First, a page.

That was how I saw sex. A nasty, shameful thing that I was only supposed to do with my wife. Sounds awesome, huh? It was torture! How could I want something so much that was evidently so bad for me? Of course, I didn’t know everything I needed to know. How could I? I was a young boy? It would take me years to see that sex wasn’t created by Satan to hurt me. It was created by God as a gift to me. It took a while, but I eventually began to see the light. I began to understand that sex is a good gift given to us by a good God who intentionally created sex as means of pleasure and procreation.
The Gift of Sex
There is no gift unless someone purposed in their heart to give that gift to you. Sexual intimacy was engineered in the mind of God as a gift to His children; the means of reproducing human life as well as the medium of giving and receiving physical pleasure as it mirrors spiritual and emotional oneness in a marriage. How brilliant! Only God could think of something so good. We can go all the way back to the beginning of God’s story and see that He purposed for humans to experience sexual intimacy with each other in the right context. The Lord God said “It is not good for the man to be alone. I will make a helper suitable for him.” (Genesis 2:18) God intended for a man and a woman to be together.
Did you realize that the first physical gift God ever gave the first human was the gift of a mate? God gave Adam the gift of Eve. When God presents Eve to Adam, Adam responds, “This is now bone of my bones and flesh of my flesh; she shall be called ‘woman,’ for she was taken out of man.” Genesis 2:23 Adam’s first reaction was to acknowledge the attraction he felt for the woman as well as the strong draw he felt toward her physically. Make no mistake; he uses tangible physical terms to describe their kinship and connection; bone of my bones and flesh of my flesh. There was an immediate, irreversible physical connection that existed between our original ancestors, and it was placed there by God Himself, on purpose. So you’re not weird when you feel that same attraction. You’re simply operating in the way that God designed you.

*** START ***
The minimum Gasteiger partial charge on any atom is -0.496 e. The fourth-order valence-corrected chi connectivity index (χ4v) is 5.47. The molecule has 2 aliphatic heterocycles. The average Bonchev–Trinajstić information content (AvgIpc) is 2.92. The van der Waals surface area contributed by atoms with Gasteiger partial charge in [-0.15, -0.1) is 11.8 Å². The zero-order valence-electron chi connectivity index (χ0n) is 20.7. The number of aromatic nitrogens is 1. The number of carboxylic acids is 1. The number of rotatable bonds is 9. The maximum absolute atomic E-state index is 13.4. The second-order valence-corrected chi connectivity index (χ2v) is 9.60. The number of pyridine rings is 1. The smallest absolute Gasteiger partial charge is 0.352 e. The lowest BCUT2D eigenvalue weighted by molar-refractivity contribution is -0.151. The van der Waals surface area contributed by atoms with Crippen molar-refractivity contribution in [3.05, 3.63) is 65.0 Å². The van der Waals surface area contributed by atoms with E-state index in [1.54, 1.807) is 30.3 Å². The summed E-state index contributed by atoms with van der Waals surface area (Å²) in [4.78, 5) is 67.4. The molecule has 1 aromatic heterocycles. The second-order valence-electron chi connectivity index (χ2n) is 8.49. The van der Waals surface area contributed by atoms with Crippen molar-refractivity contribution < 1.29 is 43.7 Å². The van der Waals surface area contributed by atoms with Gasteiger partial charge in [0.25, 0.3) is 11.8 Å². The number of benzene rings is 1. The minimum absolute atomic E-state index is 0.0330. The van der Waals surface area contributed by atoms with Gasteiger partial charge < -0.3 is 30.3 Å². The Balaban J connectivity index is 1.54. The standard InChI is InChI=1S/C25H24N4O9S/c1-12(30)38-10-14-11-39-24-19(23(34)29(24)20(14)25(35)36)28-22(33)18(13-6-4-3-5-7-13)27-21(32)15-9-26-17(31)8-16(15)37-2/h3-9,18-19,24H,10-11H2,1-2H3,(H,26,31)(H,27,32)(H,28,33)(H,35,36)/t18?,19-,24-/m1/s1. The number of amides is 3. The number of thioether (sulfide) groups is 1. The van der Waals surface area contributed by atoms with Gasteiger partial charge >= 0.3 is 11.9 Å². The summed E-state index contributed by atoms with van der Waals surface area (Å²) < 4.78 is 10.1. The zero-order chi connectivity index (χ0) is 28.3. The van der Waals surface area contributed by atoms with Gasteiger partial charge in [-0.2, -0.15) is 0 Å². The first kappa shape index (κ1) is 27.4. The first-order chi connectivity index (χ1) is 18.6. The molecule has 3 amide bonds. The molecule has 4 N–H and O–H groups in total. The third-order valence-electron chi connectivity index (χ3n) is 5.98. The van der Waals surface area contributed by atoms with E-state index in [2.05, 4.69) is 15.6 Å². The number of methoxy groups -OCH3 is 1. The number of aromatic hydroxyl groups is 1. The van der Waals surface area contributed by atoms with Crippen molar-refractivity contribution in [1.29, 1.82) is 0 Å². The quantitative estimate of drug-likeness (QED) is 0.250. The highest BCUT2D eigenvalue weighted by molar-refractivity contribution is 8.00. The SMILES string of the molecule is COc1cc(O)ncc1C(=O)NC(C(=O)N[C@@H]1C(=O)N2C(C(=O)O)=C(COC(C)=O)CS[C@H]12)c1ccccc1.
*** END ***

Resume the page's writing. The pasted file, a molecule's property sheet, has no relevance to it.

However, God’s intention is that this attraction ultimately leads to a commitment. It leads to a marriage relationship based on a covenant that the man and woman make to one another before God. For this reason, a man will leave his father and mother and be united to his wife, and they will become “one flesh”. How can two unique individuals become one flesh? It happens through the promise and covenant that the two make, to choose the marriage relationship as the primary commitment to another human being. Yet it is solidified in being “united to his wife.” That uniting leads to them becoming one flesh. This is sexual intercourse. This is sexual intimacy. This is the ultimate act of love and trust and vulnerability that two people can experience.
The Goodness of Sex
Sex came from God, and God gives good things to His children. It’s powerful, intimate, transformative, and exhilarating. It’s involves every aspect of a person’s mind, heart and body. It requires trust, tenderness, patience and understanding.